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3 September 2020

Home Office Inspiration

by User Not Found

When working from home, it can be all too easy to slip into a rut of unproductivity. It can be hard to separate your focused work headspace from your relaxed home mentality, especially if you haven’t got a dedicated home office space. Fortunately, here at Brightside Home Insurance for Business Use we have put together some advice on how to make a home office in a small space, as well as some home office design ideas. Hopefully, these tips and tricks will help you create your ideal home workspace from scratch and find ways to boost your mood and productivity simultaneously.

1. Choose the right space to work in

First thing’s first, you’ll need to make sure you’ve found the right area in your home to set up your workspace in. For example, if you live with other people you should avoid setting up your home office where they congregate the most, such as your kitchen or living room. Ideally, you should try to find somewhere quieter and more secluded.

If you have a garage, it may be a good area to consider partly converting into an office space. Alternatively, try to identify other small areas in your home that could be rearranged into a functional home office area. You may be able to free up wall space in your bedroom by decluttering, for example. A built-in cupboard or wardrobe that could be emptied and have a desk fitted in can also be a good candidate for office conversion, particularly if it has a sliding door. That way, the office space can be put out of view when it’s time to clock out for the day, making it easier to mentally switch off.

2. Try to work near windows and sunlight

Working in a dingy corner is unlikely to help you stay productive. It will also quickly have a negative impact on your mood. Try to set up your office space near a good source of natural sunlight to keep your vitamin D levels up throughout the day. This will also maintain your body’s circadian rhythm which keeps you feeling awake. If there is no space to work near sunlight, at the very least ensure that your chosen space is well lit with plenty of lamps.

3. Utilise all the space available

When you have chosen the area to set up your home office in, space management is key. If you have plenty of space above you, put up shelving to keep all your work-related items in one place. Get creative to maximise storage space. Building your home workspace vertically will naturally help you to organise the space more efficiently. If your space is easy to organise, this will also encourage you to keep it tidy. This includes any cables that come as part of your work equipment. Tidying laptop charging cables and the like together with cable ties or even bread ties will make your life much easier when time comes to clean your home work area.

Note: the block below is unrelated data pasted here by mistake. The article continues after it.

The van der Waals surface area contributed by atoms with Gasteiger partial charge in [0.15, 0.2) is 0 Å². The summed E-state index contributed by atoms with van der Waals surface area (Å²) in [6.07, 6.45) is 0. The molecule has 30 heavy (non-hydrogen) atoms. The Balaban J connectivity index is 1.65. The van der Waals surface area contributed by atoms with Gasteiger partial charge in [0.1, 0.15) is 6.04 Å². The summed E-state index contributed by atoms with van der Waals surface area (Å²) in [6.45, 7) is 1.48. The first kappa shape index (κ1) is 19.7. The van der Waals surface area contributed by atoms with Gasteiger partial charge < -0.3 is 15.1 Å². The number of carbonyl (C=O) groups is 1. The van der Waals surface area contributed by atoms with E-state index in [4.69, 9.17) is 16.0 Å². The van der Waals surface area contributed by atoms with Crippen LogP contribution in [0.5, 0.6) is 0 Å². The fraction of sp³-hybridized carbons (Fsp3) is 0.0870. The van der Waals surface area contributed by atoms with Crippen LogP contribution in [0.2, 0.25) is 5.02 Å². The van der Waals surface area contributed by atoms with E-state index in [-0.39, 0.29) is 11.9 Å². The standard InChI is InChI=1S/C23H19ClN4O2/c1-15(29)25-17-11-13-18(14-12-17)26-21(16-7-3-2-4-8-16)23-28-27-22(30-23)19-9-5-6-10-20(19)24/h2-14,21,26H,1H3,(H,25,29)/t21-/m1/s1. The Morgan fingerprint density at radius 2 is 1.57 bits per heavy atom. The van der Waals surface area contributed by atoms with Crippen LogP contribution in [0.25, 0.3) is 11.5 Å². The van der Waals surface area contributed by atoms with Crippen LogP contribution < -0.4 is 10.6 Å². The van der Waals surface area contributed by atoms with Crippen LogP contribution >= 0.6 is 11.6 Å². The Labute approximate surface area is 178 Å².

4. Think about ergonomics

The last thing you want after setting up your home office space is to find that after a while you end up with back pain. Make sure that you have a chair that provides good back support and set it to a height where your eyes are level with your computer screen. This will help to keep your back straight and improve oxygen and blood flow, which will help you think as well as preventing back and shoulder problems.

If you have the space, consider a standing desk. This will help you avoid having to sit down all day, which can also be a detriment to your long-term health.

5. Boost productivity with the right colour scheme

Colours can have a significant psychological effect on a person’s mood, so knowing which colours can help to improve mood and productivity on a subconscious level may influence your home office design choices.

Blue is generally known as a great colour for office spaces as it is generally calming and stable, helping workers to focus on the tasks at hand. Light greens can have a similar effect and do not cause eye fatigue, so may be preferred by those working long hours. Yellow can stimulate creativity and red invokes emotion and passion, so those with creative and physical work-from-home jobs may want to consider these respectively.

Pick colours that you associate with warmth, calmness and happiness to encourage creativity and provide a sense of comfort. Avoid colour clashes and chaotic mix-matches between environmental and accent colours as this can psychologically suggest hostility and slow down your productivity.

 

With these tips, you should be able to start creating the home workspace of your dreams while also staying productive. For further advice on how to stay productive working from home, our guide on Mental Health and Working From Home has plenty of tips for staying focused and maintaining mental health.

 

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